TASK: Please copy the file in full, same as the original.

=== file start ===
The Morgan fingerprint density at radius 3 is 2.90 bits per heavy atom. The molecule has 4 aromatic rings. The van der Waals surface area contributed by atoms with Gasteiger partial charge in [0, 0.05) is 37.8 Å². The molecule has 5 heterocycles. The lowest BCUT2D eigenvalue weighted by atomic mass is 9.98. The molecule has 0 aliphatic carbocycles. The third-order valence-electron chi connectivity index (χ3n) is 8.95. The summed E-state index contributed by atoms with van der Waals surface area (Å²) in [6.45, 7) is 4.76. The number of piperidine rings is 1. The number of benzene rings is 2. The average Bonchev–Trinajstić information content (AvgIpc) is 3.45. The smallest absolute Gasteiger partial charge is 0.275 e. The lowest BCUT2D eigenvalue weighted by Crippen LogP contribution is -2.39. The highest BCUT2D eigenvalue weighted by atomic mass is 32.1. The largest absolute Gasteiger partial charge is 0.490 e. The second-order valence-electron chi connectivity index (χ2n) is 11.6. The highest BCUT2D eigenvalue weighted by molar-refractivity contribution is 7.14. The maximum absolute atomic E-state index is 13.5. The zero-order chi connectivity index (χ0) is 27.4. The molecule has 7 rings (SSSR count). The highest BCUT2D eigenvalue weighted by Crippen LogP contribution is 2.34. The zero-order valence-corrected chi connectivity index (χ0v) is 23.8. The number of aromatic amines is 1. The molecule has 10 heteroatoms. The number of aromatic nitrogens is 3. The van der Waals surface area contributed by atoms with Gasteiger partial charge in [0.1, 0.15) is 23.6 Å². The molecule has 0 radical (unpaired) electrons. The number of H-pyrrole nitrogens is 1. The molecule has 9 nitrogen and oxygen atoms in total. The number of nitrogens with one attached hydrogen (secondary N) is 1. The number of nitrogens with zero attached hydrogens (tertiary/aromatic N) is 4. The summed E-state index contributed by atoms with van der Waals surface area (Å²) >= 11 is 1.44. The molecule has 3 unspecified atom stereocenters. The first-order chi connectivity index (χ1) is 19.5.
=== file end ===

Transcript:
The Morgan fingerprint density at radius 3 is 2.90 bits per heavy atom. The molecule has 4 aromatic rings. The van der Waals surface area contributed by atoms with Gasteiger partial charge in [0, 0.05) is 37.8 Å². The molecule has 5 heterocycles. The lowest BCUT2D eigenvalue weighted by atomic mass is 9.98. The molecule has 0 aliphatic carbocycles. The third-order valence-electron chi connectivity index (χ3n) is 8.95. The summed E-state index contributed by atoms with van der Waals surface area (Å²) in [6.45, 7) is 4.76. The number of piperidine rings is 1. The number of benzene rings is 2. The average Bonchev–Trinajstić information content (AvgIpc) is 3.45. The smallest absolute Gasteiger partial charge is 0.275 e. The lowest BCUT2D eigenvalue weighted by Crippen LogP contribution is -2.39. The highest BCUT2D eigenvalue weighted by atomic mass is 32.1. The largest absolute Gasteiger partial charge is 0.490 e. The second-order valence-electron chi connectivity index (χ2n) is 11.6. The highest BCUT2D eigenvalue weighted by molar-refractivity contribution is 7.14. The maximum absolute atomic E-state index is 13.5. The zero-order chi connectivity index (χ0) is 27.4. The molecule has 7 rings (SSSR count). The highest BCUT2D eigenvalue weighted by Crippen LogP contribution is 2.34. The zero-order valence-corrected chi connectivity index (χ0v) is 23.8. The number of aromatic amines is 1. The molecule has 10 heteroatoms. The number of aromatic nitrogens is 3. The van der Waals surface area contributed by atoms with Gasteiger partial charge in [0.1, 0.15) is 23.6 Å². The molecule has 0 radical (unpaired) electrons. The number of H-pyrrole nitrogens is 1. The molecule has 9 nitrogen and oxygen atoms in total. The number of nitrogens with one attached hydrogen (secondary N) is 1. The number of nitrogens with zero attached hydrogens (tertiary/aromatic N) is 4. The summed E-state index contributed by atoms with van der Waals surface area (Å²) >= 11 is 1.44. The molecule has 3 unspecified atom stereocenters. The first-order chi connectivity index (χ1) is 19.5.